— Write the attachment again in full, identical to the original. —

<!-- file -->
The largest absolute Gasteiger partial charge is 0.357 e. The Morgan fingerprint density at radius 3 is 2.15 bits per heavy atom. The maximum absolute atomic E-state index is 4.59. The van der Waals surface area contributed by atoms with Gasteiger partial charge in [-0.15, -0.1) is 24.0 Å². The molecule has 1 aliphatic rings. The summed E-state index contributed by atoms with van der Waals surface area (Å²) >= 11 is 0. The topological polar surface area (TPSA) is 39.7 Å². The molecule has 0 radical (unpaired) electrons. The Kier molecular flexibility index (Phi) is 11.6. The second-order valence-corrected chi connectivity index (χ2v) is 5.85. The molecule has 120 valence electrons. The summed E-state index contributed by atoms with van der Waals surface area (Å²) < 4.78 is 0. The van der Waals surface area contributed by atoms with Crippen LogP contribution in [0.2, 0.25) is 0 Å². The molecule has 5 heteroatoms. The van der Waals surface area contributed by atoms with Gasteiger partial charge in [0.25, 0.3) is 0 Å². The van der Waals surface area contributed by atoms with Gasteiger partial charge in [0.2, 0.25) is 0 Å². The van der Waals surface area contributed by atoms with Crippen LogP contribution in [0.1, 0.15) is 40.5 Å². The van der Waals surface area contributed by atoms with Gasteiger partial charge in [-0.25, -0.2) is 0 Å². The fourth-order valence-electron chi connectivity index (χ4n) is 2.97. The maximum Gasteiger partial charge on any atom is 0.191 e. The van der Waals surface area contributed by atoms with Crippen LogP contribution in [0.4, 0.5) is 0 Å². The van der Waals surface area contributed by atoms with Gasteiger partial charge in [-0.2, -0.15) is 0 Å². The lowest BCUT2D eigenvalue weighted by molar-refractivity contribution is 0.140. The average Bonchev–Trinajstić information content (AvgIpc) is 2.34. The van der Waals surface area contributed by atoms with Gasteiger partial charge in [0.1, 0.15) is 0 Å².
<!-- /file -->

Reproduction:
The largest absolute Gasteiger partial charge is 0.357 e. The Morgan fingerprint density at radius 3 is 2.15 bits per heavy atom. The maximum absolute atomic E-state index is 4.59. The van der Waals surface area contributed by atoms with Gasteiger partial charge in [-0.15, -0.1) is 24.0 Å². The molecule has 1 aliphatic rings. The summed E-state index contributed by atoms with van der Waals surface area (Å²) >= 11 is 0. The topological polar surface area (TPSA) is 39.7 Å². The molecule has 0 radical (unpaired) electrons. The Kier molecular flexibility index (Phi) is 11.6. The second-order valence-corrected chi connectivity index (χ2v) is 5.85. The molecule has 120 valence electrons. The summed E-state index contributed by atoms with van der Waals surface area (Å²) < 4.78 is 0. The van der Waals surface area contributed by atoms with Crippen LogP contribution in [0.2, 0.25) is 0 Å². The molecule has 5 heteroatoms. The van der Waals surface area contributed by atoms with Gasteiger partial charge in [0.25, 0.3) is 0 Å². The van der Waals surface area contributed by atoms with Gasteiger partial charge in [0.2, 0.25) is 0 Å². The van der Waals surface area contributed by atoms with Crippen LogP contribution in [0.1, 0.15) is 40.5 Å². The van der Waals surface area contributed by atoms with Gasteiger partial charge in [-0.25, -0.2) is 0 Å². The fourth-order valence-electron chi connectivity index (χ4n) is 2.97. The maximum Gasteiger partial charge on any atom is 0.191 e. The van der Waals surface area contributed by atoms with Crippen LogP contribution in [0.4, 0.5) is 0 Å². The van der Waals surface area contributed by atoms with Gasteiger partial charge in [-0.2, -0.15) is 0 Å². The lowest BCUT2D eigenvalue weighted by molar-refractivity contribution is 0.140. The average Bonchev–Trinajstić information content (AvgIpc) is 2.34. The van der Waals surface area contributed by atoms with Gasteiger partial charge in [0.1, 0.15) is 0 Å².